Jeffrey A. Sayer is director-general of the Centre for International Forestry Research in Bogor, Indonesia.
The mandate of the Consultative Croup on International Agricultural Research has been expanded to encompass forestry and agroforestry, research.
The Consultative Group on International Agricultural Research (CGIAR) is an informal consortium of more than 40 donor agencies, together with representatives of developing countries, elected through the FAO regional agricultural commissions. CGIAR was established in 1971 to support a system of agricultural research around the world.
The early work (up to 1988) of the International Agricultural Research Centres (IARCs) associated with CGIAR was largely focused on increasing the productivity of food crops. Given the rapid growth of urban populations in developing countries, two or three times faster than the rate of increase of rural populations, and the associated shift in diet towards grains that can be cooked quickly and stored easily, the IARCs' concentration on productivity was both logical and appealing to governments. The earlier CGIAR centres are best known for their development and promotion of the "green revolution" crops of rice and wheat, which included varieties designed to be especially responsive to fertilizer and irrigation. CGIAR-developed varieties of staple food crops and their derivatives made it possible for developing countries to produce three to four times as much food as they did in the 1950s.
However, by the mid- 1980s, CGIAR recognized that its main focus needed to be supplemented by a greater attention to natural resource conservation and management as well as the sustainability of agricultural production. The benefits of CGIAR-sponsored research were not reaching a sufficiently large proportion of the intended clients either because the technologies were too expensive or too risky or because they were unsuitable for the marginal conditions under which many millions of farmers have to operate. Moreover, a CGIAR Committee on Sustainable Agriculture (established during the preparatory period for the World Commission on Environment and Development, the so-called Brundtland Commission) which reported in 1987 that it was not enough to resolve problems occurring in the farmers' own fields and herds. Farmers also depend on reliable supplies of water for farm and domestic use, as well as on security against soil erosion, siltation and flooding, market gluts and unstable prices. Many farmers, especially the poor, need trees in mixed farming systems to improve and stabilize their agricultural production. In many regions, they also require woodlands and forests as a source of products for domestic and farm use, as a source of germplasm of important agricultural and forest crops and as a foundation for off-farm employment and income generation. Therefore, there was a move towards a greater emphasis on research in the areas of sustainability, resource management and environment. The Committee's work contributed to the preparations for the expansion of CGIAR from 13 to its current 18 centres.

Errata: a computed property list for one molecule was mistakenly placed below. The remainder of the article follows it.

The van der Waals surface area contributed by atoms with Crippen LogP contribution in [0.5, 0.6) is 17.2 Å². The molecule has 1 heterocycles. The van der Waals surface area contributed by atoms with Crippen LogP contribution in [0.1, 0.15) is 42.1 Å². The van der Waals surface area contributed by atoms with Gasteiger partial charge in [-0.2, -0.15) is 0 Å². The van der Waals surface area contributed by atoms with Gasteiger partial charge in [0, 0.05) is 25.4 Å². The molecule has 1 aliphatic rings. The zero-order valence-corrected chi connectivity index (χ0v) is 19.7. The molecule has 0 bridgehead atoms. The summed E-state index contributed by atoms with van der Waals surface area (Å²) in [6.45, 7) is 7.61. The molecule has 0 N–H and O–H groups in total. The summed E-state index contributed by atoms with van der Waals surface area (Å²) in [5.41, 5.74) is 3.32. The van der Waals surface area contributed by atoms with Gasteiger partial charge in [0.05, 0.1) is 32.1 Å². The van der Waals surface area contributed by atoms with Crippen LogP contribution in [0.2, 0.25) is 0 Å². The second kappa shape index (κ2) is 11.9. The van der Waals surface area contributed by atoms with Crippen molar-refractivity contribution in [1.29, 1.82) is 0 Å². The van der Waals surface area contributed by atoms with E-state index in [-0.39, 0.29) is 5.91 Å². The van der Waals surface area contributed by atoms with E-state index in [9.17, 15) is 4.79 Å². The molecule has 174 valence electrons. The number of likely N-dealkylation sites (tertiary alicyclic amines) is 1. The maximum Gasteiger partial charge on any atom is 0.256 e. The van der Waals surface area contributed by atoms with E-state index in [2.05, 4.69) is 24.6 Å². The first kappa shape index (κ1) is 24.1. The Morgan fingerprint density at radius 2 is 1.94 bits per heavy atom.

International discussions held before, during and after the 1992 United Nations Conference on Environment and Development (UNCED) further highlighted the interrelationships between poverty alleviation and the use and conservation of forests in the tropics. These discussions focused the needs of forestry research clearly into the heartland of the CGIAR system. The prime stakeholders for forests were the same poor people whose food needs the CGIAR system had been established to meet. The integration of forestry into production systems and the question of sustainability became central to the debate.
In July 1987 in Bellagio, Italy, an international strategy meeting on tropical forests was convened under the auspices of the Rockefeller Foundation, FAO, the World Bank, the UNDP and the World Resources Institute (WRI) to discuss global action to address topical deforestation in the ambit of the Tropical Forests Action Programme (TFAP). The purpose of the meeting was to debate the constraints to effective implementation of the TFAP (particularly at the national level) and recommend steps to overcome them. One key point to emerge from "Bellagio I" was that the weakness of existing tropical forest-related research was a major hindrance to TFAP implementation and, therefore, to the achievement of sustainable use of tropical forest resources.
In line with this point, in early 1988 the Rockefeller Foundation, the World Bank, the UNDP and FAO jointly sponsored an International Task Force on Forestry Research (ITFFR) to review research priorities and consider options for strengthening institutional support. The priorities identified by ITFFR were:
· forestry's role in agroforestry, watershed and arid zone land-use management;
· natural resource conservation and management;
· tree breeding and tree improvement;
· utilization and market research;
· policy and socio-economic research.
In terms of institutional options, the ITFFR report set out several options, including: creating an independent world centre for the direction, execution and coordination of tropical forestry research; expanding the mandate of the CGIAR to include forestry research; and establishing a new consultative group or similar body with a specific mandate for forestry research.